Friday, July 15, 2011

An 1893 Moorish Fantasy -- No. 256 Fifth Avenue

photo by Alice Lum

In the 1870s West 23rd Street from Fifth Avenue to Eighth Avenue had taken over as the entertainment district of Manhattan. Opera houses, theatres and music halls dotted the thoroughfare, promoting the construction of hotels and commercial buildings in the area.

Charles A. Baudouine purchased the plot at 256 Fifth Avenue, between 28th and 29th Street and began construction of a retail store and loft building in 1892. Baudouine had been an important furniture maker whose high-end Rococo-style furniture graced the parlors of New York’s wealthy and rivaled that of cabinet makers like John Henry Belter.

He retired in 1856 and turned his interests to real estate. For this project he commissioned architects Alfred Zucker and John H. Edelman. The six-story building, completed in 1893, would be one of the most interesting and unusual in the entire area.
Intricate pressed terra cotta encases the facade -- photo by Alice Lum

With fanciful abandon, the architects combined historic styles into a conglomeration loosely termed Moorish Revival today. The light colored brick façade is slathered in matching terra cotta. Two-story columns are banded and laced, intricate arabesques twine around the second story windows and rounded arches are capped with Gothic points. The face of the structure was broken by an ornate projecting balcony at the sixth floor.

Among the first tenants were apparel merchants. In its February 1894 issue, The Clothier and Furnisher reported “E. A. Newell will move from his old store, where he has been for many years…to his new store at 256 Fifth Avenue, in the handsome, new white-stone building recently erected.”

Rupert A. Ryler Co., tailors, also moved in, advertising “all the latest novelties in fine special cloths, golf suits, knickerbockers, mufti, tattersalls, vestings, and a host of others.”
Terra cotta blends with brick to form texture and dimension -- photo by Alice Lum

The building’s prestige was heightened when esteemed portrait photographer Napoleon Sarony established his studio here. Many of the popular “cabinet cards” featuring theatrical stars were shot by Sarony and the building’s proximity to the theatre district was ideal.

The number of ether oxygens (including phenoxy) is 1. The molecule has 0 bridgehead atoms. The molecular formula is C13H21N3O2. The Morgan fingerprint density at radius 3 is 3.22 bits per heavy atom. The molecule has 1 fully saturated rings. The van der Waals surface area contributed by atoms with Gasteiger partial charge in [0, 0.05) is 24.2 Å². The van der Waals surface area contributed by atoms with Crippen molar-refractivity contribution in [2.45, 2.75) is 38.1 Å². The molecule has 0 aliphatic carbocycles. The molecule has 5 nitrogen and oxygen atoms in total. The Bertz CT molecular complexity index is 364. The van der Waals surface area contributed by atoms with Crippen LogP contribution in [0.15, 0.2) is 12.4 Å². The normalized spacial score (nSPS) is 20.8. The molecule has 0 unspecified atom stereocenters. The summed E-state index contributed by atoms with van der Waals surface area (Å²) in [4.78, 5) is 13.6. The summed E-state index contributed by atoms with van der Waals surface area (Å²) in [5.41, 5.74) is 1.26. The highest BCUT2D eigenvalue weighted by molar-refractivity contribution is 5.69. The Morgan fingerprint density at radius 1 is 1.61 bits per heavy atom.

In February 1905 Braun, Clement & Co., leased the store along with the basement and second floor. The firm sold “carbon prints,” reproductions of “old and modern masters in the leading public and private art galleries of Europe.” The store offered over 100,000 different images.

Harry Rapp ran his Market Representative Company here in 1916--buyers of dress goods and designs for apparel manufacturers most of which were in the West.  Yet the 45-year old Rapp was discouraged about his business and his wife had recently separated from him.

The defeated executive’s body was found on the shore of Block Island, Rhode Island after he failed to appear at his office for several days.

By this time the theatre district had shifted northward to Times Square and upscale manufacturers like Royal Copenhagen Porcelain made their home here.
photo by Alice Lum
Unfortunately, in the latter part of the 20th Century the unique storefront designed by Zucker and Edelman was ripped off, replaced by a flat polished stone façade identical to hundreds of others. Sometime before 2001 the sixth-story balcony was removed, leaving vacant slots in the decoration where the supporting brackets had been.

Voids remain where the brackets and sides of the sixth floor balcony once met the facade -- photo by Alice Lum
Despite this architectural vandalism, almost all of 256 Fifth Avenue remains intact; what the AIA Guide to New York City calls “a Venetian-Gothic phantasmagoria in terra cotta,”

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